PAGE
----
BY J. ARTHUR RATH – Cowboys didn’t have much to do nights in a little ranch shack on the slope of Mauna Loa far beyond the range of electrical lines way back in the Nineteen Forties. We amused ourselves in a common room lit by the fireplace’s fire, one kerosene lamp on the dining table, amid glows of hand-rolled cigarettes made from
Bull Durham tobacco in a bag. It was “BC”–Before Cancer (awareness of it, anyway).
I’m describing the conclusion of a championship match that had occupied our evenings for almost a week.
Fat Frank, a Hawaiian man in his forties, sat on one side of the eating table: I sat on the bench opposite him. A Mason Jar holding a branch of small red chili peppers (those deadly kind) was in front of us, saucers of Hawaiian rock sea salt and glasses filled with water were to our right. A water pitcher sat on the middle of the table.
The first of us to drink water would lose.
Spectators surrounded the table, Fat Frank started. He pulled a pepper from the branch, dipped it in salt, chewed it slowly, looked me in the eyes, swallowed, sneered, and said:
“Us goin’ see what you is, small boy. These kine peppers mo’ hot than Hell.”
Fat Frank, undoubtedly was surprised I was still alive after three nights of pepper contests that had advanced me to this,
“The Finals.” I was eleven years old and striving to assert my “manhood.”
I had in mind a quick comeback to his “Hotter than Hell” statement. But I held my words instead of smart-mouth retorting:
“You must know about that place.”
You didn’t fool with Fat Frank. He would’ve kicked me hard in a spot that would’ve made my prepubescent soprano voice permanent for the rest of my life.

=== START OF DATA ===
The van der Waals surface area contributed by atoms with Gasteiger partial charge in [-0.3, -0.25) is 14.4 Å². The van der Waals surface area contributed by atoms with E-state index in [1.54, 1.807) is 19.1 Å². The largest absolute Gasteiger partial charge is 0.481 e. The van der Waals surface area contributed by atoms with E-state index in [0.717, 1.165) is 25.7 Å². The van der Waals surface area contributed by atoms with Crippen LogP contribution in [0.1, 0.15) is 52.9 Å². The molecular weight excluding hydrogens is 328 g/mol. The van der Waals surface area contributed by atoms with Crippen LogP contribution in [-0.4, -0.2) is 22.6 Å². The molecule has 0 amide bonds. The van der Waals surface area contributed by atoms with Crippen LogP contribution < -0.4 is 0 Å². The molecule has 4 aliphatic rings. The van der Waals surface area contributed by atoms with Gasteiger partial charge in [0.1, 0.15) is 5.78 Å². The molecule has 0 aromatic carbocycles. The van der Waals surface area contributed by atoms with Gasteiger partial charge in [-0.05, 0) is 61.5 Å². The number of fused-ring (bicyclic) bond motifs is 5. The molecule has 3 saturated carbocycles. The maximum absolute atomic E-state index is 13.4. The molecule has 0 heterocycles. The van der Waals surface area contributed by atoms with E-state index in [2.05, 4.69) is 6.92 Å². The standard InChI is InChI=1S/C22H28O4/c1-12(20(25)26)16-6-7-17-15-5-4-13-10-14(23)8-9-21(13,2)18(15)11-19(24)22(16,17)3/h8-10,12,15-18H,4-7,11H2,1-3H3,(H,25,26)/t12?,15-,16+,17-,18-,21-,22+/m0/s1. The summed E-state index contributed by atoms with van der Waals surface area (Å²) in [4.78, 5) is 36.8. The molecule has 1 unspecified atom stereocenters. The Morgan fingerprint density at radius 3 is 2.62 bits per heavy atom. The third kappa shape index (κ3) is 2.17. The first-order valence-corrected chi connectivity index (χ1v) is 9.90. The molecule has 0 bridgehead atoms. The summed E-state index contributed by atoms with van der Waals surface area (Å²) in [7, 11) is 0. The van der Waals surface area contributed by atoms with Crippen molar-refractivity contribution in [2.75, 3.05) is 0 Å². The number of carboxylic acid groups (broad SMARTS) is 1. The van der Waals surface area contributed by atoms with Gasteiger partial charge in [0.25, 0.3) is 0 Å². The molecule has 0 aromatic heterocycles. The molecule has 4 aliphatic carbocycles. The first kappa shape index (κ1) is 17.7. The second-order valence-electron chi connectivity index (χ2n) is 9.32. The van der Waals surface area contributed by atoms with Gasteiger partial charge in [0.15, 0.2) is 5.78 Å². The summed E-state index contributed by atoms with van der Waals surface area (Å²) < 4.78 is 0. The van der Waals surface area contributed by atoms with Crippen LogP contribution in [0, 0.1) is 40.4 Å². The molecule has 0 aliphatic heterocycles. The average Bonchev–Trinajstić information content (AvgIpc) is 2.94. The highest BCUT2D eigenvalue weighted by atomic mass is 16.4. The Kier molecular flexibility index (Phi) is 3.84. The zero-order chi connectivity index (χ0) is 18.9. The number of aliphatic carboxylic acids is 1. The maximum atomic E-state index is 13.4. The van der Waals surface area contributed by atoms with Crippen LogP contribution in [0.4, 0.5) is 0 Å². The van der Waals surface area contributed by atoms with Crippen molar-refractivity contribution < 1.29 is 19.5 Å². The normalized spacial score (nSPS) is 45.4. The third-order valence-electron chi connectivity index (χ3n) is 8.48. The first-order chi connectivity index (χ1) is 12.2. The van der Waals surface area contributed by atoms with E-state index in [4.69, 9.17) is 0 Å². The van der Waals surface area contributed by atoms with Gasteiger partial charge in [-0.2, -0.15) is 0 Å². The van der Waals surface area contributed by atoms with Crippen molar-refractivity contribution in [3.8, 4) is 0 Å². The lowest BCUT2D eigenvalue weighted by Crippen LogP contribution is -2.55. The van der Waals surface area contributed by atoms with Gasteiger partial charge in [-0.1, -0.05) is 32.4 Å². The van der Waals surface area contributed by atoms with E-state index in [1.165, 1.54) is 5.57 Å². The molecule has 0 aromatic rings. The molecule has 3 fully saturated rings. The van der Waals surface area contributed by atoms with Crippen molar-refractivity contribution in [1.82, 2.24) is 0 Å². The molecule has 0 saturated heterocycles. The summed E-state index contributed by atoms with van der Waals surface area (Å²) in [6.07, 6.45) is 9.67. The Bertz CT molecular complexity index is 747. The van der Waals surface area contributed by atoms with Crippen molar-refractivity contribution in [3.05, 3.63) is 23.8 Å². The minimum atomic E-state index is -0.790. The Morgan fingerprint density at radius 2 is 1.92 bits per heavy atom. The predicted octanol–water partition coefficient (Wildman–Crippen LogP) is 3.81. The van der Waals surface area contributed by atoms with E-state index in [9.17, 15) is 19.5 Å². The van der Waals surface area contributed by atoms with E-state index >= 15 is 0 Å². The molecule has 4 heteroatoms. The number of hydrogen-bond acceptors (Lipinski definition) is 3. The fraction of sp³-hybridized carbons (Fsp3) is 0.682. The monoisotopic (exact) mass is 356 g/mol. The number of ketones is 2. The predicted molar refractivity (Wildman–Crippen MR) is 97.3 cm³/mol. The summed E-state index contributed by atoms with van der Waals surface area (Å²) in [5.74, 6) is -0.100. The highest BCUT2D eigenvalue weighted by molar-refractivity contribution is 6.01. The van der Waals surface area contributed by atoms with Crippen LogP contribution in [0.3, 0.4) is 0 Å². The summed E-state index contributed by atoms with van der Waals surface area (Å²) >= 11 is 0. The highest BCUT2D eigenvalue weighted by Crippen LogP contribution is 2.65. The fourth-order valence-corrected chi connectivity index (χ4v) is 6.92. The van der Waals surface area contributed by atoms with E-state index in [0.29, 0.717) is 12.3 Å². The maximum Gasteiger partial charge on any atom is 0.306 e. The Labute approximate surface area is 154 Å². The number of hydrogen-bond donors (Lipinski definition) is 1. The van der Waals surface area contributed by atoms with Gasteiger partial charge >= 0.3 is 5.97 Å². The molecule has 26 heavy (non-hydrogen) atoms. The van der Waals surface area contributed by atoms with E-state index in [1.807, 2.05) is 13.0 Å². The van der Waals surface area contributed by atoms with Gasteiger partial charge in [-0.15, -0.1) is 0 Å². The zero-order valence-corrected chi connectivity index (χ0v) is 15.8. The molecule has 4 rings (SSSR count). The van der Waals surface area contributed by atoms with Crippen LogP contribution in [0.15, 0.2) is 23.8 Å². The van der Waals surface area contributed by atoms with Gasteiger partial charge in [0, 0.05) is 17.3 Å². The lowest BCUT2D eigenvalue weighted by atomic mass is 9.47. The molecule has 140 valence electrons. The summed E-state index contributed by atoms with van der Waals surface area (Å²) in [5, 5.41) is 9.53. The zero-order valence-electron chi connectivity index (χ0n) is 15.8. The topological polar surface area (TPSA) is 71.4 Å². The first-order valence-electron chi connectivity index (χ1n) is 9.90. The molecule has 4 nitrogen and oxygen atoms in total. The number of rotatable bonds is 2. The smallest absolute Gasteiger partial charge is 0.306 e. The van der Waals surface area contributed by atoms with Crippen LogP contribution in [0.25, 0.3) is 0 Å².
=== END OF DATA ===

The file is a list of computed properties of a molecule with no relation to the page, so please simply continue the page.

Nonchalantly, I picked a pepper and popped it into my mouth. Covering my mouth with a hand, as though reflecting, I gulped the whole pepper but pretended I’d slowly chewed it.
I smiled innocently at Frank.
The scorekeeper called out: “Each got one.” I didn’t dip the pepper in salt, that would’ve made me thirsty.
By the time a cowboy called out, “Each got eight,” Fat Frank was sweating profusely. I continued to gulp peppers, and pretended to chew them.
Tears were running from Frank’s eyes. He made the terrible mistake of wiping his eyes with the fingers he used to pull papers from the branch. Ouch! That burned!
Fat Frank squinted as if in great pain. He grabbed the pitcher with two hands and gulped water from it.
Moses, a kindly dwarf who was our cook, put some bread next to me. I gobbled some, then rushed outside to throw up. Better that than experiencing a chili pepper after-burn, as Fat Frank surely would in the outhouse tomorrow.
Moses followed to see if I was okay.
I said: “Tomorrow if Fat Frank’s smokes a cigarette while in the outhouse, the place will explode.”
Moses acted as if that was the funniest thing he’d ever heard.
After contest night, for some reason, Fat Frank thought I was now his little buddy. He gave me his leather whip and taught me how to twirl and snap it so it made a sound like a pistol shot.
…This was part of my passage to manhood experienced on a little Hawaiian ranch on The Big Island. Here we amused ourselves in simple ways, shared camaraderie that can be succinctly phrased as: “We’re just local boys.”
J. Arthur Rath III is a Hawaii-based writer. Reach him at firstname.lastname@example.org